trumpOn paper, it’s already beginning to resemble a bizarre social experiment – replace the time-honoured tradition of a country being run by career politicians schooled in years of public office and hand over the reins of power to a man whose sole working experience has been within the field of big business and entertainment. Light the blue-touch paper, stand at a safe distance and watch the fireworks.

It won’t be until next Monday that Donald Trump marks just one month as resident of the White House, yet so much has been crammed into the last four strange weeks that it feels much longer. Just this week has seen the first resignation from his administration – his National Security Adviser, Mike Flynn, over allegations of uncomfortably close associations with the Russian Ambassador to the US; the FBI are currently investigating Flynn and perceiving his relationship with Sergey Kislyak as part of the ongoing suspicions over the Kremlin’s involvement in the Trump Presidency.

Trump has already set himself against the judiciary following the ramifications and legal challenges to his 90-day ban on visitors from seven selected Islamic countries, not to mention invoking the ire of those who were opposed to his Presidency from day one. Ordinarily, Americans will display inbred respect towards their President, whichever side of the political divide he stands on; all of this has been turned on its head by Trump; displaying that inbred respect in 2017 is the aberration, not the norm. Every policy so far announced has been a red rag to the liberal bull, yet every policy also appears to have reinforced the majority of his campaign promises – something most imagined would be quietly swept under the carpet once he took the oath of office. Even that bloody wall has been threatened. This isn’t what usually happens when people are elected.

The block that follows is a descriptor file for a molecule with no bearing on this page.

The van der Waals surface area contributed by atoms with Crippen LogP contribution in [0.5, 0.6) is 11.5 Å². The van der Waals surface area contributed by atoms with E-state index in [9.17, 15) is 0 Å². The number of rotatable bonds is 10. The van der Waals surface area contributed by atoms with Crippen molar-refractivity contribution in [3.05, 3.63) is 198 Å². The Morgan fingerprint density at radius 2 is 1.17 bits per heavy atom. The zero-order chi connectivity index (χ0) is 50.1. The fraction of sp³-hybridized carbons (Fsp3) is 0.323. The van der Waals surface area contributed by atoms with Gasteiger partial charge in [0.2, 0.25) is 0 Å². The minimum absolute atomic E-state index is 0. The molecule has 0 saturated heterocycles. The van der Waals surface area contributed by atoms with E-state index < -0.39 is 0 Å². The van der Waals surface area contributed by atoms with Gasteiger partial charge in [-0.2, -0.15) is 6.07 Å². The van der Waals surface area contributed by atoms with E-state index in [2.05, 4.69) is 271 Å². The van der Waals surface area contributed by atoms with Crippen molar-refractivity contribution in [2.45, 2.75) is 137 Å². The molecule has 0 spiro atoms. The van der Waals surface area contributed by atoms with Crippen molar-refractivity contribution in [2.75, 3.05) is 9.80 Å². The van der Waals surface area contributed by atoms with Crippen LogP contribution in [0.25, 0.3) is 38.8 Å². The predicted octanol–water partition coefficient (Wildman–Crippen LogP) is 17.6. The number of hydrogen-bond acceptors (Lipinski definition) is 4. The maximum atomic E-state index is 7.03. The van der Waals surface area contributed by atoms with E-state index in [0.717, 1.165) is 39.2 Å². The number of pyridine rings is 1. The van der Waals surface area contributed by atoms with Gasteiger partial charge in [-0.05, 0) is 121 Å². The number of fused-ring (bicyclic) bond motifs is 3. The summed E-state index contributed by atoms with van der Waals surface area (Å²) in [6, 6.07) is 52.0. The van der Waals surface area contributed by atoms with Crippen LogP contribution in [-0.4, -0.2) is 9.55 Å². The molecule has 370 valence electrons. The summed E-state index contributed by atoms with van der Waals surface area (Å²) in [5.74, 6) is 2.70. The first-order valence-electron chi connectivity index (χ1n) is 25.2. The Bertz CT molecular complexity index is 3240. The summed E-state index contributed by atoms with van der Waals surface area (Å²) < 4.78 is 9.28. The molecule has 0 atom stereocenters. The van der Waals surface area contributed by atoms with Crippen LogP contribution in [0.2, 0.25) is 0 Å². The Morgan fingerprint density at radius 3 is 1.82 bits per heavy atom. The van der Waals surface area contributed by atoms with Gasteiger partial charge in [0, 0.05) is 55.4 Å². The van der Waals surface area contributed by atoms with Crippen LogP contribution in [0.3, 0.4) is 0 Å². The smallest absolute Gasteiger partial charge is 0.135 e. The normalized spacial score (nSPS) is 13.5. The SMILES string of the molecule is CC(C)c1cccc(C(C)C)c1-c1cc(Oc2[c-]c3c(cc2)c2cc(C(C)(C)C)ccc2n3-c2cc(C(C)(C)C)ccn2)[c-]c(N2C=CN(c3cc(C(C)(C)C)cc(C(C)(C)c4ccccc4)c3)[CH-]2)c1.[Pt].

Then again, under normal circumstances, when people are elected they’ve usually become so skilled in the art of saying one thing when in opposition and then doing another when in government that the public are accustomed to being let down. Lest we forget, however, these are not normal circumstances. Donald Trump is not a normal politician. In fact, I’d question whether or not he’d even find that job description as applicable to him, despite the lofty position he now finds himself in.

Previously, outsider was a term political observers had used to describe the likes of Jimmy Carter or Margaret Thatcher. In the case of Carter, he was a State Governor barely known outside of that State, but a country decimated by the fallout of Watergate turned to him as a break with the established Washington elite that had let the nation down; in the case of Thatcher, she may have had prior government experience, but she too was seen as a break with the recent past of continuous industrial turmoil that had characterised the British 70s; and, of course, she was a woman. Both were outsiders, albeit outsiders on the inside. The same could be said of Barack Obama, who was at least a State Senator before running for President. Trump has never been on the inside and that was his genuine outsider’s sales pitch; it worked.